Michele Williams, an avid Lewes-area cyclist, found her calling during a Fuller Center for Housing bike adventure in Tennessee and Mississippi with her late husband, Jay Kirby. The ride helped raise funds to support the organization and also get the riders involved in hands-on work.
But establishing a local connection to the organization was interrupted by a series of unexpected events that would turn Williams’ world upside down, including the deaths of her husband, father and mother-in-law.
The Fuller Center, a faith-driven, Christ-centered organization, promotes partnerships with individuals and community groups to build and rehabilitate homes for people in need. The organization uses a series of bicycling events to raise awareness and funds.
“These bike adventures support the Fuller Center for Housing’s efforts to end poverty housing worldwide. The Fuller Center builds and repairs homes with partner families who participate in the work and pay the costs forward on a no-profit, no-interest basis they can afford,” Williams said.
In April 2019, the couple joined other cyclists to ride 444 miles on the Natchez Trace Pathway with the Fuller Center for Housing. In the middle of the ride, they stopped in several communities that needed assistance on rehabbing houses.
“On my trip, I realized that these housing projects we were doing had far-reaching impacts of improving communities for health and prosperity. When a community experiences improvements in health and prosperity, you see housing security, employment, rising real estate values, reductions in crime, joblessness, homelessness, and increases in community safety and security,” Williams said.
The couple realized they could use the same model in Sussex County, an area experiencing growing homelessness and a lack of affordable housing. They started to investigate how to get involved with the organization in a covenant partnership.
In the middle of this pursuit, Jay was hit by a car Sept. 11, 2019, while cycling on Route 1, and eventually succumbed to his injuries on Sept. 23. Jay’s Ghost Bike Memorial is near the place where the accident occurred, at the Route 1-Kings Highway intersection.
Local board is established
After two sudden and unexpected passings over six months and then COVID-19 lockdowns, Williams’ progress on starting a partnership was slowed. In July 2020, with the assistance of key members of Epworth United Methodist Church and other nonprofit members, a board of directors was established to create a Fuller Center for Housing of Delaware in October 2020.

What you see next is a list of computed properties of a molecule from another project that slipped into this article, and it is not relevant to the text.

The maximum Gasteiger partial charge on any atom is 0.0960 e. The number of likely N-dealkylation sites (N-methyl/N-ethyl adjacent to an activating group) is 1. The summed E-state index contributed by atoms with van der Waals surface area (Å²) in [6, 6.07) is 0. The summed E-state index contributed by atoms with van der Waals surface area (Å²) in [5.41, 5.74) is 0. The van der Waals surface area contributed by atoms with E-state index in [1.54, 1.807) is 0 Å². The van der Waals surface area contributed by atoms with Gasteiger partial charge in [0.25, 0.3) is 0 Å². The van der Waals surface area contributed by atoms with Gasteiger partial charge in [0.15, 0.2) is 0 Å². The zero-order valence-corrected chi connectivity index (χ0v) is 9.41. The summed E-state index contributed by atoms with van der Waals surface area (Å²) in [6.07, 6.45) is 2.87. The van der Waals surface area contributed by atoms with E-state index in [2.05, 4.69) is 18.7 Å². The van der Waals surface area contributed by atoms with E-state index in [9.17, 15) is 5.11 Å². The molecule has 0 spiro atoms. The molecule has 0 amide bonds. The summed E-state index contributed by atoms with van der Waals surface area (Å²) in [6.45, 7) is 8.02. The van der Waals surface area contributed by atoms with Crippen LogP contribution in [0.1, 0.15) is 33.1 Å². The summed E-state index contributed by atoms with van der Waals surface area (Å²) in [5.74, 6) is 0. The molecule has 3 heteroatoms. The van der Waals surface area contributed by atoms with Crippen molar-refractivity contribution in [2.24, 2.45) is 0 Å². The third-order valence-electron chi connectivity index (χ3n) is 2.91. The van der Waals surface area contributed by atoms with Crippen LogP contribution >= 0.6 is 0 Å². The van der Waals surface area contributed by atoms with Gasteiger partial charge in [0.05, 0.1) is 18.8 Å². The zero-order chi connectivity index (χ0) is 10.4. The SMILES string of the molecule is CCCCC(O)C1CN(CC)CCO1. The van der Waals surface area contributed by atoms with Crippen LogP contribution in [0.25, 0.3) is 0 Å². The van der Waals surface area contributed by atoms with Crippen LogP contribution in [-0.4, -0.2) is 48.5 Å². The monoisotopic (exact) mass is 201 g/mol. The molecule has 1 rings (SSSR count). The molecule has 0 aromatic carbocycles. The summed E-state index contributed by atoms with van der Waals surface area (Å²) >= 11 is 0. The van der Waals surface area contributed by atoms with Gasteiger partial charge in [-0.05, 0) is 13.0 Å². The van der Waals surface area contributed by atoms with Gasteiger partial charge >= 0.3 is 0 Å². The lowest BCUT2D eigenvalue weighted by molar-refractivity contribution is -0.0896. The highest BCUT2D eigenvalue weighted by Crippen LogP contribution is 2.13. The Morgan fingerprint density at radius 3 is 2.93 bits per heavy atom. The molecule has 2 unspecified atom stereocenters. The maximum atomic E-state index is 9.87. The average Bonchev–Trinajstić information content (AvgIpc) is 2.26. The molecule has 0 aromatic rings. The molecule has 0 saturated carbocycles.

Williams said she is looking to build more board and team members with faith-based groups in housing and youth ministries, students who like to build things while in service to the community, or any other group that wants to get involved in the Fuller Center’s mission.
She wants to partner with nearby states that have covenant partnerships in Maryland, New Jersey, New York, Pennsylvania and Virginia. “It’s not only to have a bike adventure to feature the Mid-Atlantic region, especially Sussex County, and bring in an army of Fuller House bike adventure builders, but to create a community that prizes/cherishes hands ups for healthy community development and dignified housing for all,” she said.
The Fuller Center for Housing of Delaware is participating in the DoMore24 Delaware campaign. The state’s premier 24-hour charitable giving event will be held from 6 p.m., Thursday, March 3, to 6 p.m., Friday, March 4. To donate, go to domore24delaware.org/fundraisers/fuller-center-for-housing-of-delaware.
The Fuller Center, a 501(c)(3) Christian nonprofit, has been evaluated by top charity watchdogs and received highest ratings; it is also a Guidestart Platinum Participant. Based in Georgia, the organization operates throughout the United States and in 20 other countries.
What donations provide: $50, a large box of nails to hold the home together; $100, 5 gallons of safe paint to make the home beautiful; $250, a front door to welcome the family and their guests; $500, the bathroom to make the home healthy and sanitary; $1,000, sturdy blocks and rebar for strong walls; $2,500, a new roof to protect the family’s home for decades; $5,500, allows for a family’s fresh start to live in a healthy, decent home for the first time, a generational-level change; $100,000 or more, community-level transformation.